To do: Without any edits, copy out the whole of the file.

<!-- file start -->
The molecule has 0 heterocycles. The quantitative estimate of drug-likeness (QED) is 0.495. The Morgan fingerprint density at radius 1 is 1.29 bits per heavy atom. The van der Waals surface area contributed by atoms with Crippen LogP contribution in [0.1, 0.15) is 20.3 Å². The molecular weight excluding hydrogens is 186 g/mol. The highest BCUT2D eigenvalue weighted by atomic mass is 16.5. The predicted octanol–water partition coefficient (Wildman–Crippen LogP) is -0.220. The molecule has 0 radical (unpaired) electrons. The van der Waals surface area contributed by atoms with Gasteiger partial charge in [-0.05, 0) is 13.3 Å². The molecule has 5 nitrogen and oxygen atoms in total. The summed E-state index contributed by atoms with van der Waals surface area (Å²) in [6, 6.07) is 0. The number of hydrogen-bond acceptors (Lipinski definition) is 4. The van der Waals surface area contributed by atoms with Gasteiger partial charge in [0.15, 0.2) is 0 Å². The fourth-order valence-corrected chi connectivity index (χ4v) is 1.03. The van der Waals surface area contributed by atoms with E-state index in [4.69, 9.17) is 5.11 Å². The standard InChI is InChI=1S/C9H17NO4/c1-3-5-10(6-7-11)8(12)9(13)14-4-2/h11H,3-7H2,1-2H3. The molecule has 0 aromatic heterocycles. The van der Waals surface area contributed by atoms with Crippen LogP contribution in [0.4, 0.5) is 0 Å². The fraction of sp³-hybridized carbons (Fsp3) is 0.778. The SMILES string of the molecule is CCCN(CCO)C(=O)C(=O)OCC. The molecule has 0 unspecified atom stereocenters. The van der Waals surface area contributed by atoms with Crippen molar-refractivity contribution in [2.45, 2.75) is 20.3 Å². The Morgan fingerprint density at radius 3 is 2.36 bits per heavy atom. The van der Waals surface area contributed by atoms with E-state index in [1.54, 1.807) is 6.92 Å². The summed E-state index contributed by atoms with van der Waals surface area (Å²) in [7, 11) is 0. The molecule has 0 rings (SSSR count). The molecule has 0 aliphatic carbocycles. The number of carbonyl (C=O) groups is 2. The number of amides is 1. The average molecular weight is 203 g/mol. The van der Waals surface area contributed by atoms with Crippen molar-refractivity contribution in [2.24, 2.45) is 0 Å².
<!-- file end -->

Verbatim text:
The molecule has 0 heterocycles. The quantitative estimate of drug-likeness (QED) is 0.495. The Morgan fingerprint density at radius 1 is 1.29 bits per heavy atom. The van der Waals surface area contributed by atoms with Crippen LogP contribution in [0.1, 0.15) is 20.3 Å². The molecular weight excluding hydrogens is 186 g/mol. The highest BCUT2D eigenvalue weighted by atomic mass is 16.5. The predicted octanol–water partition coefficient (Wildman–Crippen LogP) is -0.220. The molecule has 0 radical (unpaired) electrons. The van der Waals surface area contributed by atoms with Gasteiger partial charge in [-0.05, 0) is 13.3 Å². The molecule has 5 nitrogen and oxygen atoms in total. The summed E-state index contributed by atoms with van der Waals surface area (Å²) in [6, 6.07) is 0. The number of hydrogen-bond acceptors (Lipinski definition) is 4. The van der Waals surface area contributed by atoms with Gasteiger partial charge in [0.15, 0.2) is 0 Å². The fourth-order valence-corrected chi connectivity index (χ4v) is 1.03. The van der Waals surface area contributed by atoms with E-state index in [4.69, 9.17) is 5.11 Å². The standard InChI is InChI=1S/C9H17NO4/c1-3-5-10(6-7-11)8(12)9(13)14-4-2/h11H,3-7H2,1-2H3. The molecule has 0 aromatic heterocycles. The van der Waals surface area contributed by atoms with Crippen LogP contribution in [0.4, 0.5) is 0 Å². The fraction of sp³-hybridized carbons (Fsp3) is 0.778. The SMILES string of the molecule is CCCN(CCO)C(=O)C(=O)OCC. The molecule has 0 unspecified atom stereocenters. The van der Waals surface area contributed by atoms with Crippen molar-refractivity contribution in [2.45, 2.75) is 20.3 Å². The Morgan fingerprint density at radius 3 is 2.36 bits per heavy atom. The van der Waals surface area contributed by atoms with E-state index in [1.54, 1.807) is 6.92 Å². The summed E-state index contributed by atoms with van der Waals surface area (Å²) in [7, 11) is 0. The molecule has 0 rings (SSSR count). The molecule has 0 aliphatic carbocycles. The number of carbonyl (C=O) groups is 2. The number of amides is 1. The average molecular weight is 203 g/mol. The van der Waals surface area contributed by atoms with Crippen molar-refractivity contribution in [2.24, 2.45) is 0 Å².